Gene amplification, a process leading to an increase in the copy number of a portion of the genome, is one of the hallmarks of the genomic instability frequently encountered in neoplastic cells. Whereas it has never been detected in somatic cells, amplification of proto-oncogenes was observed in several types of solid tumors, underlying a possible role for gene amplification in tumorigenesis.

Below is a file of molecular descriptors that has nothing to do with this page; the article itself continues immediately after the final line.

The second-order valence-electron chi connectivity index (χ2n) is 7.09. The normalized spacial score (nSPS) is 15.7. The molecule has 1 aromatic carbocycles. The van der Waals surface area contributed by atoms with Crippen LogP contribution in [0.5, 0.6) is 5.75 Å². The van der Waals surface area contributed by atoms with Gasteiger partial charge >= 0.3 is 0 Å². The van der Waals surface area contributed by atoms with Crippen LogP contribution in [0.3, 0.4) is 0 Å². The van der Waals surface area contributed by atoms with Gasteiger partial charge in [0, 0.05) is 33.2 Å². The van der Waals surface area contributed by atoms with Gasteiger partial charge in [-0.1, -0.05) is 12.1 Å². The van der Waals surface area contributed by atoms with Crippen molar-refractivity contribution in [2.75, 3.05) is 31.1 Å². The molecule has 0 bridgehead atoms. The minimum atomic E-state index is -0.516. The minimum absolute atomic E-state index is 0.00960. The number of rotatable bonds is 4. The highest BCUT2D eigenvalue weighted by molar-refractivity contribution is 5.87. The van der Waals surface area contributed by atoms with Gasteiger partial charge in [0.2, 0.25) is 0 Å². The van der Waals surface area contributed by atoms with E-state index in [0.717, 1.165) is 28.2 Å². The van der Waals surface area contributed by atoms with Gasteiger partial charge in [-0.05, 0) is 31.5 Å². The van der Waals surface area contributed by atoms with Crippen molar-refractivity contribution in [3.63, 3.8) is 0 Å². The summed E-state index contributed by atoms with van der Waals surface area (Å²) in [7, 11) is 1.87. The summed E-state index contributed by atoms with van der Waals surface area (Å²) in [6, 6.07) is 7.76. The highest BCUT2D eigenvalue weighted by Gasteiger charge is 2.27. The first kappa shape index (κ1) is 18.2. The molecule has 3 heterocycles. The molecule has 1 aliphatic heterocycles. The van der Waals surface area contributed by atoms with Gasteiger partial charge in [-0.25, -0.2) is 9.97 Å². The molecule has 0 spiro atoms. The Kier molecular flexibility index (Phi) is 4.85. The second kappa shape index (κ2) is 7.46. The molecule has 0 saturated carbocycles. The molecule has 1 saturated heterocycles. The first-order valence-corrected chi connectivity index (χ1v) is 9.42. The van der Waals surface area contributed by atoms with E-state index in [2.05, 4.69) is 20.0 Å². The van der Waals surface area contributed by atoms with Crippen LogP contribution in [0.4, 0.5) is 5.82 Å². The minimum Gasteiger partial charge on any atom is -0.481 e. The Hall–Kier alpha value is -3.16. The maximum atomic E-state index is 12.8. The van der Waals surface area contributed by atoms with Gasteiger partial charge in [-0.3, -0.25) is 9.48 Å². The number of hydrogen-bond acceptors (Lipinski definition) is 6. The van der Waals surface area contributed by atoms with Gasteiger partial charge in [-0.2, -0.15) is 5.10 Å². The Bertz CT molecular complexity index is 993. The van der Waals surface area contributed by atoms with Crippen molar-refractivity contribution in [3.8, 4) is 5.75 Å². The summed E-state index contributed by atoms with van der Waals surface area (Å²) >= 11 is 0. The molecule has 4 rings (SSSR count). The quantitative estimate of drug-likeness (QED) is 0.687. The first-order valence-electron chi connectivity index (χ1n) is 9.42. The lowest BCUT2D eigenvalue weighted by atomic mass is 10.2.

DNA double strand breaks (DSB) are thought to trigger gene amplification, probably through the activation of repair pathways. In mammalian cells, the main mechanism involved in the DSB repair is the non-homologous end-joining pathway (NHEJ). In a recent issue of Cancer Research, Mondello et al. show that the probability of gene amplification is increased in the absence of DNA-PK, one of the proteins central to the NHEJ pathway (Cancer Research 61, 4520-4525, June 1, 2001). However, this was only observed in the permissive genetic backgroud of immortalized cells, thus placing gene amplification downstream of some primary events occurring in a multiple step cancer development. These results further underline the importance of proteins involved in the NHEJ pathway in maintaining genome integrity.
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